Our winters here are no joke, which is exactly why we have the utmost appreciation for summer. It’s not just nostalgia from our school days, either; for “kids” of all ages, those extra hours of sun make a huge difference in our energy levels and psyches, too. When we’re taking full advantage of the season, though, it’s easy to forget about our health — dental health, in particular. The thing is, while there is much to be celebrated about summer, the slight changes in our lifestyles during those few glorious months can actually result in damage to our teeth. What are these lifestyle changes and should you be worried?
What We Drink
Because we spend so much time outdoors during the summer, an ice cold beverage is almost always within arm’s reach. That’s fine if the beverage is water, but because we tend to indulge more during the season, we often opt for sodas, sports drinks, lemonade, and even beer. It’s been well-established that soda is, overall, bad for our health, but the other drinks share the same ingredients that cause tooth decay: acids and sugars. The acids in these beverages weaken the tooth enamel, our first natural defense against decay and damage. With the enamel compromised, the sugars that are in these drinks can more easily penetrate the surface of our teeth. When you’re enjoying one of these drinks, be sure to alternate with water to limit your teeth’s exposure to the harmful stuff.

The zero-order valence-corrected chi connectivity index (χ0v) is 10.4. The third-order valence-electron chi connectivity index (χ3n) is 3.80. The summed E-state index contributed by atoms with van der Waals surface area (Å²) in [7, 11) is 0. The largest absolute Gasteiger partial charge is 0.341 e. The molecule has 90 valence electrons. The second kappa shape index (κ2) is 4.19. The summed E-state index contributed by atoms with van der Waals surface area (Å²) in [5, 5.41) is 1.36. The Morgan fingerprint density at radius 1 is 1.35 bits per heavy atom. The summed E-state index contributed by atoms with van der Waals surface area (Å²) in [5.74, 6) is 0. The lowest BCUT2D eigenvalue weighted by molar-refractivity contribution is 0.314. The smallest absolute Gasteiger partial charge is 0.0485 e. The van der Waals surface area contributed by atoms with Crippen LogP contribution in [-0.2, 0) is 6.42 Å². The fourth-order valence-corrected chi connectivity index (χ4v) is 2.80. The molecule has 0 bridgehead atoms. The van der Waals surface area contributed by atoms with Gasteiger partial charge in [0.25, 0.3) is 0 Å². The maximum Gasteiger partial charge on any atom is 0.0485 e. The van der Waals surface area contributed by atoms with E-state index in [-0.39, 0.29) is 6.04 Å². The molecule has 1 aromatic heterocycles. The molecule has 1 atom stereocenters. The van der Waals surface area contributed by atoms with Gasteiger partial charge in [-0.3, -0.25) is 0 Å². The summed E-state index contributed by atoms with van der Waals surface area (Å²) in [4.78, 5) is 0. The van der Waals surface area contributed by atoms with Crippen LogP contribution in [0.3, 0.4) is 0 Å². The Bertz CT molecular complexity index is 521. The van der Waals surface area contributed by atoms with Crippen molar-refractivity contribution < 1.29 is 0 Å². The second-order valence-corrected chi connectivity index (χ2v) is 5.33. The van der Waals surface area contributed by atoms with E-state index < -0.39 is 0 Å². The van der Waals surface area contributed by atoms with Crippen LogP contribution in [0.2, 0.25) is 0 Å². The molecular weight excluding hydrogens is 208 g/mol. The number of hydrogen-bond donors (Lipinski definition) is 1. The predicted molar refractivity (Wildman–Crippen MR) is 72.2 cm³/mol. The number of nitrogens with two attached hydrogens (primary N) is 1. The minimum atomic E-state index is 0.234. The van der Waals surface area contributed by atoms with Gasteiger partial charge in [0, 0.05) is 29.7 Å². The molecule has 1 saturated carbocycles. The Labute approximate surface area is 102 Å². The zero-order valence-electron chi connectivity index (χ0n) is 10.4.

What We Do
This one might surprise you, because I’m about to explain how physical activity during the summer can actually be harmful. One particular activity that we tend to enjoy during the summer months is swimming. This is great low-impact exercise, but the chlorine can actually cause damage to our teeth. As with drinks, it’s a good idea to rinse with tap water after we emerge from the pool.
The other harmful thing we do during the summer is engage in sports without mouth guards. You may not be in the NBA, but even a pick-up game of basketball with the neighbors can result in a nasty spill that will send you right to my office for emergency care. The best course of action is to always use a mouthguard if you’re engaged in vigorous physical activity — particularly if there is contact involved.
What We Don’t Do
The long days of summer can be deceiving. The sun tells our bodies that it’s only 6:00 when, in reality, it may be closer to 9:00. When we realize how late it is, we’re tempted to just throw the kids (and ourselves) in bed without adhering to our well-established dental hygiene regimen. Resist the temptation and be sure to brush and floss as usual. If you’re too “carefree” during the summer, you may end up with a mouth full of decay come fall.
I hope you and your family have a wonderful summer full of adventures and memory-making. No matter what happens to your smile, I’m here for you — in any season. I look forward to seeing you!